Audrey Collins of Audrey’s Aquatic Therapy and Rehabilitation has opened up a pool on her own property to assist individuals struggling with chronic pain, stroke recovery, and neurological disorders. /EMILY STONEHOUSE staff

Gelert resident offers aquatic sessions

By Emily Stonehouse

Audrey Collins is making a splash in Gelert. Collins, an aquatic therapist originally from Quebec, has settled in the Haliburton Highlands, and is offering sessions at her pool for individuals suffering from the effect of strokes, neurological disorders, and accidents that result in chronic pain. 

“It was now or never to put this dream into place,” Collins told the Echo, when alluding to her decision to build the pool on her property, “and the reward has been to see the quality of life come back to people.”

Collins grew up in Quebec, but spent her summers attending Camp Kilcoo in Minden, in an effort to learn the English language. It was here that she met her husband, and fell in love with the area and the people. She grew up studying physical rehab therapy, but was always drawn to one-on-one lessons with people in aquatics. 

Collins continued to hone in on her skills through a variety of courses, before being offered the opportunity to become internationally certified in aquatics therapy in Switzerland. “Those were long days, and it was an intense program, but once I was finished, I returned to Canada, and there are only two Canadians with this title,” she said. On top of being an aquatic therapist, Collins is also a physiotherapist assistant, and a healing waters instructor. 

The prestigious training and natural dedication to aquatic programming led Collins to a series of studies and positions with Sunnybrook Hospital in Toronto. Here, she was able to contribute her skills to the development of significant research in regards to spinal injuries, as well as the effects of water therapy on stroke victims. 

She started offering one-on-one sessions to clients in the Peterborough and Lindsay areas, before COVID-19 hit, and the public pools were closed down. It was at this point in her journey that she and her husband decided to follow their dream of offering sessions right at their home. “It’s a different type of medical attention,” Collins said. “When clients arrive, they come to my home, I am in my bathing suit and so are they, we can all feel vulnerable and human, and on the same level in treatment.”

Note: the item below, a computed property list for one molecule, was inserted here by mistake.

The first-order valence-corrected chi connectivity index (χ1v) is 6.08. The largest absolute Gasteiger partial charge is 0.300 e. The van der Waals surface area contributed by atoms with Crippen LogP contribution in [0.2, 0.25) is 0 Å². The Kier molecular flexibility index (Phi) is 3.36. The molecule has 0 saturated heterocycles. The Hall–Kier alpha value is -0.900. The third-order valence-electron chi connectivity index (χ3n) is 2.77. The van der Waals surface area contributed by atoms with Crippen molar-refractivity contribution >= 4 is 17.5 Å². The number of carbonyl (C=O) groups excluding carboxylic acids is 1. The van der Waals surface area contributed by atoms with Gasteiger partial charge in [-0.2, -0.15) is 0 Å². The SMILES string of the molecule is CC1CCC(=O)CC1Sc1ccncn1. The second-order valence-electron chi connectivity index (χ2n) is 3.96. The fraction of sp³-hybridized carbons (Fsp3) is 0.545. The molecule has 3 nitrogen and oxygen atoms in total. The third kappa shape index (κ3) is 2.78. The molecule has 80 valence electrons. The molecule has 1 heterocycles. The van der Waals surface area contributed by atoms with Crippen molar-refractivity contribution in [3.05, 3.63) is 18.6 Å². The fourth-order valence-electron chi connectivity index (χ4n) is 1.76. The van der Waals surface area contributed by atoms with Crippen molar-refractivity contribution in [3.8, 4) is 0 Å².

Collins reflected on the success she has found with this type of treatment on individuals. She shared with the Echo that she had one client who had suffered a stroke many years ago, and was experiencing debilitating pain with movement. Collins invited the client’s husband to join them in the pool, and showed him a series of safe exercises to help his wife in her healing journey. “At the end of the session, I asked them if they wanted to dance together,” Collins said. “It was the first time they were able to stand face-to-face since the stroke, and be able to see one another standing up. There were tears for everyone.”

She shared that there are other clients she works with, who struggle with neurological disorders such as Parkinson’s. “I have one client who has been diagnosed with Parkinson’s for 5 years, yet he is showing no effects of the disease. His doctors believe it is because he’s in the pool every week,” she said. Collins also hopes to start working on some group therapy programs for individuals with chronic pain, as well as pre and post natal classes, and therapeutic aqua yoga, focusing on relaxation and balance. 

Collins noted that the water is a unique environment, and believes that it levels the playing field in healing due to the freedom it offers. “It’s the only place where some people can do certain things,” she said. “When they can move freely again, and feel themselves again, they can see a light at the end of the tunnel in healing.” 

Audrey’s Aquatic Therapy and Rehabilitation is partnered with Haliburton County Chiropractic and Rehabilitation, based in Minden. Together, they work with clients to offer a patient-centred approach to healthcare, and provide clients with support and techniques dedicated to feeling healthy, safe, and empowered. 

“When you can offer people quality of life, to me, that’s the real paycheque, seeing how people’s lives can change,” said Collins. You can find more information on the programs Collins offers at